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A pilgrim's progress
Published in Al-Ahram Weekly on 07 - 06 - 2016

Al-Insan Al-Tayeb (The Good Person), written and directed by Said Soliman, Salah Abdel-Sabour Hall, Al-Taliaa theatre, 10 April-May, 2016.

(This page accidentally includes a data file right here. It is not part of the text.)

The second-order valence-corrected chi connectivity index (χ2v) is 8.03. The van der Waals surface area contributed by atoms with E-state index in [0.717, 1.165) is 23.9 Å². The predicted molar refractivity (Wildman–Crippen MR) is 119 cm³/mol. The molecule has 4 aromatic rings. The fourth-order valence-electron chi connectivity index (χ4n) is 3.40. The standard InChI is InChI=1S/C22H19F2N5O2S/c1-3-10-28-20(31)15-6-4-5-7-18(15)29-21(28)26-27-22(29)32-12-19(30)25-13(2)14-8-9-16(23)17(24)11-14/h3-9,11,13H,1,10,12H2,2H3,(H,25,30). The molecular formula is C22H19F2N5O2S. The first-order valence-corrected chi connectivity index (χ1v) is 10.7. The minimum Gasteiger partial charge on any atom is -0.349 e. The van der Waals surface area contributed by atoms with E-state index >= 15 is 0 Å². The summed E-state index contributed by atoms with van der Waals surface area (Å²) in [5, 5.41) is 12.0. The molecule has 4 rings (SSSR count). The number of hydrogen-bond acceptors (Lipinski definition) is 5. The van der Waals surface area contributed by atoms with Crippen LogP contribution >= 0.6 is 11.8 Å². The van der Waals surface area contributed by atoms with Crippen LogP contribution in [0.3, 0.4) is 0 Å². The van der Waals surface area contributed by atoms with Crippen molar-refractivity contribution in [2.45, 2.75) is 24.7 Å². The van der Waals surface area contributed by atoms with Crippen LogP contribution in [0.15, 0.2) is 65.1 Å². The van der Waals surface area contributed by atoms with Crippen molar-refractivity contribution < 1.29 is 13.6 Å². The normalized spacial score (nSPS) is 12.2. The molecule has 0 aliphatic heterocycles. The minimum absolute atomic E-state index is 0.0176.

Over the years, writer and director Said Soliman has developed a distinctive theatrical blend of expressionism, Sufism, folklore and ritual. His latest work, Al-Insan Al-Tayeb (The Good Person), lately staged at Al-Taliaa theatre (where it ran for over six weeks), is a prime example of this blend and shows it at its best. As in most of his earlier fifteen productions, starting with Al-Sarkhah (The Scream) in 1989, folklore and ritual are not used here as decorative elements, nor indeed as socially integrative tools to consolidate, validate and cement the heritage of the past and its authority structures and project them symbolically into the future, as they have been used in scores of plays. Rather, they are manipulated in such a way as to create a subversive counter-narrative that questions the ideas, values and prejudices they are meant to sanction, thus turning them into weapons of resistance against all forms of dogmatism and oppression on every level. In this respect, his work may be said to continue a revolutionary, socialist trend in dealing with cultural heritage that began in the late 1960s at the hands of such progressive dramatists as Youssri Al-Guindi and Aboul-Ela Al-Salamouni. Partly in response to Youssef Idris's article “Towards an Egyptian Theatre”, published in 1964, they sought to use Egyptian folklore, ritual and indigenous communal forms of entertainment to evolve a so-called ‘authentically Egyptian' theatrical form, but one which nonetheless has a progressive, socialist content.